Read More: Train Like A Thrower by Chad Wesley Smith
As we get into these weightroom movements, it is more important to look at these as movement categories, rather than specific exercises. When you read ‘Squats’ of course you are thinking Barbell Back Squat (whether high bar or low bar) but the reality is that not every athlete is ready to do that and it may not be the most useful thing for them in their training. Exercises like this should exist within an entire range of progressions and regressions to fit an athletes movement abilities, strength and the time of the year in their training.
Are high bar Olympic squats a great movement? Of course, but some athletes you work with may not be ready to do them effectively and safely, they may need to do Box Squats or Belt Squats or Goblet Squats or Front Foot Elevated Split Squats. You should choose exercises for athletes based upon 3 factors, can the athlete do them safely (do they have good technique), can the athlete produce some good output on the movement (can they move some weight cause if not, it’s probably not the best choice) and does it fit within the context of the athlete’s plan at that point.
Read More: 3 Keys To Exercise Selection for Sport Performance by Chad Wesley Smith
Upper Body Push
Pressing strength in the upper body is going to help athletes improve pushing/punching strength in their sport, add muscle mass and perhaps most importantly, help protect them from injuries in the shoulder girdle.
As with the discussion above about progressions and regressions for the squat, the same idea must apply to upper body pushing, but with extra attention being paid to the pushing demands of the athlete’s sport/position. A barbell bench press is a great exercise to develop strength in the chest, shoulders and arms, but for an athlete like a pitcher or quarterback who doesn’t do any direct pushing as part of their sport performance, they may be better served to use a neutral grip bar or dumbbells that allow them to find a more natural/comfortable position to press in.
Read More: Scapula-Best Friend or Biggest Enemy of the Bench Press by Ryan Brown
The great Chubbs from Happy Gilmore said he best in his immortal quote, “It’s all in the hips.” The power an athlete is able to generate through their hips is essential to performance. Powerful hip extension through the glutes and hamstrings will help an athlete sprint faster, jump higher, hit harder and a range of other important qualities.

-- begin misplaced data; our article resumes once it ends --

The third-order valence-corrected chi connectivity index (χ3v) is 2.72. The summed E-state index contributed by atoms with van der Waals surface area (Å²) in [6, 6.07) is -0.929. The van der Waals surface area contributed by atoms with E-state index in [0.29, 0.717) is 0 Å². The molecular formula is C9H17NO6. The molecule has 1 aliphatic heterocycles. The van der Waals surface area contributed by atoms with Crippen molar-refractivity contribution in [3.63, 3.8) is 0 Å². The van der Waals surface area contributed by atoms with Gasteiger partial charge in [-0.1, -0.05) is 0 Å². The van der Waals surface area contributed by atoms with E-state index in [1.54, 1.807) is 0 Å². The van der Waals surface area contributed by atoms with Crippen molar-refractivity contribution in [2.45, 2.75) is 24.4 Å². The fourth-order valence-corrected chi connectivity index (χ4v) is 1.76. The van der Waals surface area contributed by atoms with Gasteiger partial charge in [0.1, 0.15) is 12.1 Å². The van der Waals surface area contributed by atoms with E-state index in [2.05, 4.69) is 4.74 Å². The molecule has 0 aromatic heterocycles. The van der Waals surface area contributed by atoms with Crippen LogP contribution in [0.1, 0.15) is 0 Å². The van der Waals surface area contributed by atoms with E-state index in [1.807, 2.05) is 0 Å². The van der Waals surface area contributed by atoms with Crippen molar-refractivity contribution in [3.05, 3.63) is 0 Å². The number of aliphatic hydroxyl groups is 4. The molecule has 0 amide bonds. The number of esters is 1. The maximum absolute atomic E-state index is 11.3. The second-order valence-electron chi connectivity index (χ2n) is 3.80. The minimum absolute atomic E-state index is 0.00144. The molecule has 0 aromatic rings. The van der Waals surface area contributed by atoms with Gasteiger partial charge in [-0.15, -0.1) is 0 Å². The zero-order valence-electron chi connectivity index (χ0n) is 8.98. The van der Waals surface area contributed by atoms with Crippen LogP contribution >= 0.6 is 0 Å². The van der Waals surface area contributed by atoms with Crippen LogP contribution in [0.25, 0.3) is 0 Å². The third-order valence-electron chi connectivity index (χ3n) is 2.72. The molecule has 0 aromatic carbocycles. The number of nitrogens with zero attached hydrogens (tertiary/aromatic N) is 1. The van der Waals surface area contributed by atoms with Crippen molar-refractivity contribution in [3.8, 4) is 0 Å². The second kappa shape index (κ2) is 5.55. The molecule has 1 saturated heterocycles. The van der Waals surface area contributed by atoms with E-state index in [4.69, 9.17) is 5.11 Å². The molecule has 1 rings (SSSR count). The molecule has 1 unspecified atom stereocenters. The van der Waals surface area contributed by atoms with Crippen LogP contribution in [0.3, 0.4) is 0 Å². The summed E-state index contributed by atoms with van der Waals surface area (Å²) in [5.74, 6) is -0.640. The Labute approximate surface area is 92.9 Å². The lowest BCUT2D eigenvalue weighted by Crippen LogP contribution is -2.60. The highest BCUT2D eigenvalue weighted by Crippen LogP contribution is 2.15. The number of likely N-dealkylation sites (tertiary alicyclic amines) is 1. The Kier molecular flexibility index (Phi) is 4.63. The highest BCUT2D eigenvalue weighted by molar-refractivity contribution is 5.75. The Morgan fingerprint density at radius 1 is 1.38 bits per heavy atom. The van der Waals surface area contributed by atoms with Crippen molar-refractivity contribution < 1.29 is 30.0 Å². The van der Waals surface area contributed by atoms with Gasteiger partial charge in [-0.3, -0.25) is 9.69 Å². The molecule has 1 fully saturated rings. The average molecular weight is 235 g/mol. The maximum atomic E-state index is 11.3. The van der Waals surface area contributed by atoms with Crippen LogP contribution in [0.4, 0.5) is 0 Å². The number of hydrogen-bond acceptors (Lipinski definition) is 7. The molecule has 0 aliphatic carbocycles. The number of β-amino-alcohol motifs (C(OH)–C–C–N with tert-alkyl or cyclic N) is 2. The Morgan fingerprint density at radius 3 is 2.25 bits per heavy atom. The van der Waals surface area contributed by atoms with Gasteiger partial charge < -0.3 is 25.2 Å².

The exercises you choose to strengthen the hamstrings, glutes and low back for improved hip extension need to also be chosen appropriately for the athlete’s and their preparedness. The snatch is certainly a powerful exercise to build explosive extension abilities but many athletes will not have the requisite movement abilities or relative strength to perform the movement safely and effectively. A simple progression for athletes to move through would be…
-45 Degree Back Raise
-RDL or Good Morning
-High Pulls from Blocks or Hang
-High Pulls from the Floor
-Olympic Lifts from Blocks or Hang
-Olympic Lifts from the Floor
Read More: 5 Pillars of Power by Joel Smith
Upper Body Pulling
‘Everything you do, you must undo’ inherently sports are internal rotation dominant for the shoulders so whether athletes are pushing, throwing or swimming, they’ve almost always become internal rotation biased in their shoulders and need appropriate volumes of upper back training to restore balance and maintain health.
Movement progressions and regressions aren’t quite as significant for upper body pulling movements as they are all fairly remedial and will mostly be progressed or regressed by load.
Read More: The Shoulder Health Essentials by Dr. Quinn Henoch
These 7 simple movement categories are the foundation for nearly all of my athlete’s training and will help you create powerful, well-rounded and healthy athletes. Think critically about what your athletes are ready for within these categories and their results and health will be improved.